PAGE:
More Raises for School Administrators – (G.W.)

Published February 21, 2012 by justicewg

The high tax millage for Grandview schools (historically we trade off with Bexley at the top of the county rates) is the result of a long standing policy to be overly generous with raises for school administrators. This story from 2004 documents how the board acted, and continues to give these high raises.

“There they go again – the Grandview school board gave big raises to the school administrators at the July 13 board meeting. Let’s look at the reasons they have been giving for these raises, and the problems they have created.

The number one reason that the board has given for the raises, both now and in the past, is that the administrators in other school systems in Franklin County are paid more that our staff. The board says that it is important to increase the wages until they have parity.

If the Grandview school system was the same size as the other school systems in the county, this would be a valid point. The problem is that Grandview is the smallest public system in the county.

Everybody understands why the CEO of a 50 employee firm receives a smaller wage than the CEO of a multi-national corporation. Big companies can afford big compensation, because the head of the company has more workers underneath him.

The tax paying citizens of Grandview pay for the wages of the school administrators. Because there are less of us in this school district, the only way we can pay the same wages to our school administrators is if we have higher taxes than other school districts (or cut money from other programs to pay administrators).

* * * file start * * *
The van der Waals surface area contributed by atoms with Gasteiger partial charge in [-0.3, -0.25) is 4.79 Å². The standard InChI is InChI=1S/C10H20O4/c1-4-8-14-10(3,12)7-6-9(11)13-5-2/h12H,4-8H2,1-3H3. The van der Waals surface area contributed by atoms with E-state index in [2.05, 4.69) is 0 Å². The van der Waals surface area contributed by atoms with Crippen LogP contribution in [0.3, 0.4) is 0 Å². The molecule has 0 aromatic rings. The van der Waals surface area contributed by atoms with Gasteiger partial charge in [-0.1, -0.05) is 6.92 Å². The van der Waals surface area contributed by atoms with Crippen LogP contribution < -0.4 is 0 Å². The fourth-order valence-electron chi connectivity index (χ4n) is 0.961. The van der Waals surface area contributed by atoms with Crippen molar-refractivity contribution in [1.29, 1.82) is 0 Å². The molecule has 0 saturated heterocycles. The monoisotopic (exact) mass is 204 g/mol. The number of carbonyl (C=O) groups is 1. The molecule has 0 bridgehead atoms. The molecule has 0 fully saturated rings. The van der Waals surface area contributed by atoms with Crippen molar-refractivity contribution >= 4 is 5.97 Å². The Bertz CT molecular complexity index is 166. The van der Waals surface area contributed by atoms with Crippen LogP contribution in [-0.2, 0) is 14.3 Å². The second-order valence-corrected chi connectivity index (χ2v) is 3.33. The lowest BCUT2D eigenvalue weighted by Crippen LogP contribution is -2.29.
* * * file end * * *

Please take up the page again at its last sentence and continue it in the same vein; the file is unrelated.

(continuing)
Grandview Heights already has nearly the highest property taxes in the county. We have already shown that we are willing to pay more for better schools. The problem here is that the school board has taken the support of the residents for granted, and decided that the wages it will pay must be pushed to unrealistic levels.

Anther reason that the school board has given for administrator’s raises is that the teachers have collective bargaining, and the administrators wages are determined only by the board. What they fail to explain is the relationship of the two processes.

When the board is in negotiation with the teacher’s union, a big part of the leverage used by the teachers is the increases that the board has granted to the administration. The union points to the raises given to the administration, and asks why they should not be given comparable raises. The last settlement with the teachers in 2003 ended only after mediators had been brought in to break a deadlock. The final deal that was signed was a financial time bomb for the school. The fuse that set the bomb was the history of 5% increases the school had been giving the administrators.

While the administration and teacher’s wages chase each other up the scale, the financial reality of the residents of the city have been ignored. We have suffered cutbacks and layoffs, and the school employees have had nothing but fat increases. The failure of the May 2002 school levy (by 65% no) has apparently caused no lesson to be learned by this board. There will be a new levy in the fall of 2005, and the mills that will be needed to fulfill the commitments this board has made will shock everyone.

The City of Grandview will probably have a tax increase on the same fall ballot. Combined, they will be a guarantee of failure. Yet how does the board react to the this future? “We have the potential, as a district, of just taking off” said board president McLeod. “We’re looking to take off, and we expect our administrators to lead the way”. I think the board has already taken off – on a flight to fantasy land. Unfortunately it will be the parents and children who will suffer when they come in for a hard landing. ”

8-2004

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